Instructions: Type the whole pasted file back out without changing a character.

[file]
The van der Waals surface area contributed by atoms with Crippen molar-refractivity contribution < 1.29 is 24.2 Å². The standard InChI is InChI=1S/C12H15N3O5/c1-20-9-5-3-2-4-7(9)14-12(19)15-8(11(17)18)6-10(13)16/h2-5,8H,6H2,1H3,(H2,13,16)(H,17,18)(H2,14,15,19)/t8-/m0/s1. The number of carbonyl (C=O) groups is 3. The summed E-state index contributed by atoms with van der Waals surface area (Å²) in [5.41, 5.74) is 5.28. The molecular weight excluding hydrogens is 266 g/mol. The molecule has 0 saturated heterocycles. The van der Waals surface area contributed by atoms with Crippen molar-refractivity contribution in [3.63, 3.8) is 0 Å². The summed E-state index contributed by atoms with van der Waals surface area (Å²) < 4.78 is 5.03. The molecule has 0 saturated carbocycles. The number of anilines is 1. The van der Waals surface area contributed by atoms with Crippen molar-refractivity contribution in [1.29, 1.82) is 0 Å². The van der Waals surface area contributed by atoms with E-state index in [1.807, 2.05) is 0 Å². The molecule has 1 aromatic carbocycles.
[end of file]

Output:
The van der Waals surface area contributed by atoms with Crippen molar-refractivity contribution < 1.29 is 24.2 Å². The standard InChI is InChI=1S/C12H15N3O5/c1-20-9-5-3-2-4-7(9)14-12(19)15-8(11(17)18)6-10(13)16/h2-5,8H,6H2,1H3,(H2,13,16)(H,17,18)(H2,14,15,19)/t8-/m0/s1. The number of carbonyl (C=O) groups is 3. The summed E-state index contributed by atoms with van der Waals surface area (Å²) in [5.41, 5.74) is 5.28. The molecular weight excluding hydrogens is 266 g/mol. The molecule has 0 saturated heterocycles. The van der Waals surface area contributed by atoms with Crippen molar-refractivity contribution in [3.63, 3.8) is 0 Å². The summed E-state index contributed by atoms with van der Waals surface area (Å²) < 4.78 is 5.03. The molecule has 0 saturated carbocycles. The number of anilines is 1. The van der Waals surface area contributed by atoms with Crippen molar-refractivity contribution in [1.29, 1.82) is 0 Å². The van der Waals surface area contributed by atoms with E-state index in [1.807, 2.05) is 0 Å². The molecule has 1 aromatic carbocycles.